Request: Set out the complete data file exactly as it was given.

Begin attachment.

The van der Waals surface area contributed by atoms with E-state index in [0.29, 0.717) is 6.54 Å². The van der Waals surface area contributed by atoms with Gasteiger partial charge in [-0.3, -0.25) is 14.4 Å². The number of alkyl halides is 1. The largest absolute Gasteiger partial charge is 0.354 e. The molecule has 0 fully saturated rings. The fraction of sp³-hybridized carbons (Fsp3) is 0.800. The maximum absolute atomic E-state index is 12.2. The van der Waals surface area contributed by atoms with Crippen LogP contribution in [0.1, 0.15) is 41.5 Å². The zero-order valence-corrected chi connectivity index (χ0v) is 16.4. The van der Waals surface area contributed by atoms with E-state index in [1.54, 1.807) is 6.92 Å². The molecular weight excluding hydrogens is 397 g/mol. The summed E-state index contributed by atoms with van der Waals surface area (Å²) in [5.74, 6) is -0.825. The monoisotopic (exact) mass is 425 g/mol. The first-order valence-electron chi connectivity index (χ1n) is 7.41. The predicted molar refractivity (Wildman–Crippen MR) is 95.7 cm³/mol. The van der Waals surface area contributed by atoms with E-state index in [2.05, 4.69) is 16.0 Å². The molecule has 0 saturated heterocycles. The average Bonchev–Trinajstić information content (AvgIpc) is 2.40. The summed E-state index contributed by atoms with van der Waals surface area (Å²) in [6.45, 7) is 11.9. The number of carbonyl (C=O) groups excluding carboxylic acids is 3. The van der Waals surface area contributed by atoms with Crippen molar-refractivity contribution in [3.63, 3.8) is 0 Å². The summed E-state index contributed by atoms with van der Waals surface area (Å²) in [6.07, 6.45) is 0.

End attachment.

The van der Waals surface area contributed by atoms with E-state index in [0.29, 0.717) is 6.54 Å². The van der Waals surface area contributed by atoms with Gasteiger partial charge in [-0.3, -0.25) is 14.4 Å². The number of alkyl halides is 1. The largest absolute Gasteiger partial charge is 0.354 e. The molecule has 0 fully saturated rings. The fraction of sp³-hybridized carbons (Fsp3) is 0.800. The maximum absolute atomic E-state index is 12.2. The van der Waals surface area contributed by atoms with Crippen LogP contribution in [0.1, 0.15) is 41.5 Å². The zero-order valence-corrected chi connectivity index (χ0v) is 16.4. The van der Waals surface area contributed by atoms with E-state index in [1.54, 1.807) is 6.92 Å². The molecular weight excluding hydrogens is 397 g/mol. The summed E-state index contributed by atoms with van der Waals surface area (Å²) in [5.74, 6) is -0.825. The monoisotopic (exact) mass is 425 g/mol. The first-order valence-electron chi connectivity index (χ1n) is 7.41. The predicted molar refractivity (Wildman–Crippen MR) is 95.7 cm³/mol. The van der Waals surface area contributed by atoms with E-state index in [2.05, 4.69) is 16.0 Å². The molecule has 0 saturated heterocycles. The average Bonchev–Trinajstić information content (AvgIpc) is 2.40. The summed E-state index contributed by atoms with van der Waals surface area (Å²) in [6.45, 7) is 11.9. The number of carbonyl (C=O) groups excluding carboxylic acids is 3. The van der Waals surface area contributed by atoms with Crippen molar-refractivity contribution in [3.63, 3.8) is 0 Å². The summed E-state index contributed by atoms with van der Waals surface area (Å²) in [6.07, 6.45) is 0.